As the Speare Shakes…

We all know William Shakespeare, right, perhaps the biggest ball within the entire round of the Western Canon…

Now, I’m far from being a Shakespeare aficionado, and even farther away from being one who has read and/or watched all the great Bard has, apparently, plumed for us, but I’m no Shakespearean slouch either.

And as much as I enjoy and appreciate that little of his which I have read and/or watched, I enjoy almost equally the intrigue that surrounds him. Is he really the one history has assigned to being the greatest English voice of all time, or is he just a front for another who for some reason or another has preferred to stay anonymous?

My opinion on the topic sways with the wind and is mostly dependent upon which documentary and/or article about it I’ve recently watched and/or read.

Now, I knew that there has long been intrigue surrounding his sexual orientation, but I didn’t know, or I don’t remember that I knew, that there was intrigue surrounding his religious practices, the whole Protestant/Catholic thing that was/is all the rage, literally.

That is, I didn’t know that I knew, until now…

In the tucked-away document, which heavily cites an obscure 17th century Italian religious tract called The Last Will and Testament of the Soul, the writer pledges to die a good Catholic death. If the writer was indeed John Shakespeare, who remained a devout Protestant until his death in 1601, it would have indicated a major shift in his beliefs and suggested a clandestine life during an era when secret allegiance to the Catholic Church in Elizabethan England could have been dangerous. For this reason, many experts have suspected the document to be forged.

But in the new study, Steggle used internet archives to track down early editions of The Last Will and Testament of the Soul in Italian and six other languages and concluded the document could have only been written after John Shakespeare’s death. That left Steggle with just one other “J. Shakespeare”: Joan.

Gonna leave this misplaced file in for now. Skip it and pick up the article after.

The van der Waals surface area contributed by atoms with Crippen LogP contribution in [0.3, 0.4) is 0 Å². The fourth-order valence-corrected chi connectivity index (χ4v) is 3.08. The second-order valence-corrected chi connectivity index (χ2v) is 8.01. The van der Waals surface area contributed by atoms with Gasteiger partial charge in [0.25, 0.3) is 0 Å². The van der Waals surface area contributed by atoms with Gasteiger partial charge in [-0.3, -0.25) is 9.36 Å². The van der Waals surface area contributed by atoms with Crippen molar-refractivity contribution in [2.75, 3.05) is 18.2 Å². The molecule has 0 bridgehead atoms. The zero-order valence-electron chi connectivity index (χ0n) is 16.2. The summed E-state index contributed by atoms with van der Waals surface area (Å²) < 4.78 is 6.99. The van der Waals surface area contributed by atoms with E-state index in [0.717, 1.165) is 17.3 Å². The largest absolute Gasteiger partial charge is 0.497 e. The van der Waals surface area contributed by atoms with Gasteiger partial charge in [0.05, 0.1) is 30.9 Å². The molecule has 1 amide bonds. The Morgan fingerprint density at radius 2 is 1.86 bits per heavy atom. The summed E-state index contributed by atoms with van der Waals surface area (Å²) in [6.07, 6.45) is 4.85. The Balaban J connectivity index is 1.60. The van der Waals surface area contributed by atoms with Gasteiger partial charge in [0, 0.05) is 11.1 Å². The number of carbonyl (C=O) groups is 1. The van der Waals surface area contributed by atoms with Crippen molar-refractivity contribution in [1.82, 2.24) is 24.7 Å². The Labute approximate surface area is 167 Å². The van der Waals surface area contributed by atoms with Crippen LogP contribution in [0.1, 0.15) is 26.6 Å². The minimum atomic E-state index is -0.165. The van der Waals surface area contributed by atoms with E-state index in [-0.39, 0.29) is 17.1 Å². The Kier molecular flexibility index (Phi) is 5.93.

A Remarkable Discovery of a Document Shatters One of Shakespeare’s Biggest Mysteries, Popular Mechanics, March 26, 2024

If you don’t have a Popular Mechanics subscription, which I’m guessing you don’t, you can read the article with an Apple News subscription, which is where I found it.

And if you don’t have either, the article, referencing a recent study in the Shakespeare Quarterly (which of course you need a subscription to view the study beyond the extract), goes on to surmise that since new information now appears to prove that his sister Joan was a closeted Catholic, perhaps ol’ Willy himself was as well, which may be why we know so little about his personal life, particularly that part of it spent in his hometown, homevillage?, Strafford-on-the-Avon. He feared, perhaps, of being outted for being a papist, which of course was a big and bloody no no back in his day.

I know, I know, all this historical intrigue and speculation is high level nerd alert stuff that, considering all the strife inflicting our pretty yet petulant planet right now, is very inconsequential.

But so is my mind, which is why I enjoy it all so much. Enquiring minds want to know, you know (if you’re familiar with that quote/slogan, then it not only dates you/me, it also tells us so much about your/my intellectual taste, or lack there of).

Anyway, I guess if I had to guess who I think the real Shakespeare is if it truly isn’t Shakespeare himself, then I guess my guess would have to be Sir Francis Bacon, mostly because that was who Mark Twain guessed it to be, and I guess we all know that Mr. Twain was a lot smarter than I pretend to be…

Then the thing happened which has happened to more persons than to me when principle and personal interest found themselves in opposition to each other and a choice had to be made: I let principle go, and went over to the other side.  Not the entire way, but far enough to answer the requirements of the case.  That is to say, I took this attitude, to wit: I only believed Bacon wrote Shakespeare, whereas I knew Shakespeare didn’t.

Is Shakespeare Dead? From my Autobiography – Mark Twain


3 thoughts on “As the Speare Shakes…”

  1. I find this interesting as well! I have always wondered why Sheakespeare had a lot of Italian and Catholic Church content. Those plays that come to mind are Romeo and Juliet, The Merchant of Venice, Two Gentlemen of Verona and The Tempest. I’m note sure if there are other.


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